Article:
Can Chainsaw Al Really Be A Builder? America's most ferocious cost cutter says he wants to make Sunbeam bigger. With help from Sam Walton's daughter, he's looking at a major acquisition.
By Patricia Sellers

(FORTUNE Magazine) – One more turnaround like the rest of them, and Al Dunlap will go to his grave known as Chainsaw Al. "The damn 'Chainsaw.' They'll put it on my tombstone. And then I'll come down and haunt 'em," says Dunlap, who is always riled about something. On this particular Friday morning, in his office at Sunbeam headquarters in Delray Beach, Fla., he is griping about his well-worn image as the mercenary CEO who storms into ailing companies, hacks at costs, fires thousands, and walks away really rich--he reaped $100 million restructuring Scott Paper--and totally guiltless. Not that corporate America's self-styled Rambo (he once posed for a photo wearing an ammo belt across his chest) is suddenly apologetic for his take-no-prisoners style. He simply wants a new identity. Al Dunlap wants to be known as Mr. Growth.

It's hard to imagine. Yet when Sunbeam announces year-end results in January, people will see that sales, not just profits, are rising dramatically. The world's most famous cost cutter, as Dunlap proudly calls himself, is launching new products--truly innovative stuff, from high-tech blankets to high-end gas grills--at a record rate. To promote the merchandise (sold under the Sunbeam and Oster brand names), Dunlap has increased ad spending more than 25-fold.

Surprised and encouraged by the growth prospects, investors have bid Sunbeam stock up dramatically since Dunlap took over as CEO 18 months ago. "The stock went from 12 1/2 to 19 to 29 to 39 to 49, which is faster and further than I ever expected," says mutual fund manager Michael Price, whose 20% of the shares (recently around $39) are worth $682 million.

Now Price and others are asking, What's next? Dunlap, arguably America's least patient boss, says he intends to do some kind of major deal--either sell Sunbeam to another company, merge it, or acquire--very soon. Wall Street is betting Sunbeam will buy one of its bigger consumer-products rivals, maybe Black & Decker or Maytag. "If we do a major acquisition," Dunlap says, "I'll stay probably two years, one to restructure the company and one more to grow it."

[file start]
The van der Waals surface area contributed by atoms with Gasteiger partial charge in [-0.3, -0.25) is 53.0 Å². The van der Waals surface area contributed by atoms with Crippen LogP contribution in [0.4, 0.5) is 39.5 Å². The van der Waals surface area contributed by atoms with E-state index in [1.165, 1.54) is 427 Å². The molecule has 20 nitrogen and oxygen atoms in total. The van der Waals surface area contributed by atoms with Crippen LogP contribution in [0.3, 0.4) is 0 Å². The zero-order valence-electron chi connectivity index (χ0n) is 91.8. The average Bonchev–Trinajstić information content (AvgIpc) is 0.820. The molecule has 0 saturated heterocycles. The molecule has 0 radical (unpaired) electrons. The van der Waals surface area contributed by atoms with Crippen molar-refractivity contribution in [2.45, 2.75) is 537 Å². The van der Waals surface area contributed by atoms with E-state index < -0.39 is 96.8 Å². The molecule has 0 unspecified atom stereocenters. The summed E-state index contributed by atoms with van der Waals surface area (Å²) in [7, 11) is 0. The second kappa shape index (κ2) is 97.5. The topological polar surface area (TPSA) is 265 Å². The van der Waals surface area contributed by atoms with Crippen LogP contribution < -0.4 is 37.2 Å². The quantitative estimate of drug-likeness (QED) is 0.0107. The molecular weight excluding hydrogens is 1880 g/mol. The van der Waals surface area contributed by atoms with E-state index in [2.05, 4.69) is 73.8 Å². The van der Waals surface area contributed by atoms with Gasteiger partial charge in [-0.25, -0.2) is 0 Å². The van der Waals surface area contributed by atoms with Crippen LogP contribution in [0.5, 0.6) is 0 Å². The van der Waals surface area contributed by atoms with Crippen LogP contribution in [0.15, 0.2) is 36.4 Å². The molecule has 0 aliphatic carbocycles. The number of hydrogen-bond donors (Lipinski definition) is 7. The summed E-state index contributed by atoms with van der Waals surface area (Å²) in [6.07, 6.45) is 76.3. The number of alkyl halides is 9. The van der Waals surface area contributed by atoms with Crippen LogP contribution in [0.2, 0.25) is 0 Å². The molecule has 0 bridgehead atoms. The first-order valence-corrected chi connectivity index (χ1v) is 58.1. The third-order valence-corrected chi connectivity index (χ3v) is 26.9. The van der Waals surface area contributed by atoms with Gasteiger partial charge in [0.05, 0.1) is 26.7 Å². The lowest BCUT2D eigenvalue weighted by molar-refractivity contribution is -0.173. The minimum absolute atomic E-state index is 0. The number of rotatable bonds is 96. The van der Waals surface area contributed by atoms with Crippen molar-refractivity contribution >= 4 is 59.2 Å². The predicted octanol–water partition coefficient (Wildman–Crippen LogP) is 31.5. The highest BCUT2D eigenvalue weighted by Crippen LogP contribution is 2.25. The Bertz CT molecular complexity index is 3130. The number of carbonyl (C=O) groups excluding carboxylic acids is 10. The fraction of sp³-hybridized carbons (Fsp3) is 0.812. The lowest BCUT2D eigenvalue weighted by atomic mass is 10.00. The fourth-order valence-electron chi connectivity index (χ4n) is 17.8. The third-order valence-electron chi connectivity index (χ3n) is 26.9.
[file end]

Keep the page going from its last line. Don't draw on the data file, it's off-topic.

So Sunbeam could become a Double Dunlap. As Paine Webber analyst Andrew Shore says, "Patient Sunbeam investors will get two Chainsaw turnarounds for the price of one."

Until recently Sunbeam seemed just another of Nuclear Al's fantastic but formulaic restructurings. "We use a cookie-cutter approach," admits Sunbeam executive vice president Russell Kersh, a gregarious financial wiz who has been Dunlap's right hand for 14 years, through the turnarounds of Lily-Tulip, Crown-Zellerbach, and Scott. When Dunlap, now 60, walked into Sunbeam in July of 1996, it was a bloated, barely profitable shell of a company that had suffered through bankruptcy (when it was part of Allegheny International) and a parade of ineffective CEOs. Once as renowned in appliances as General Electric, century-old Sunbeam had laggard product lines, bad relationships with retailers, no plausible strategy, and a stock price down 50% in two years. "It was clearly the worst company I've ever tried to turn around," Dunlap says.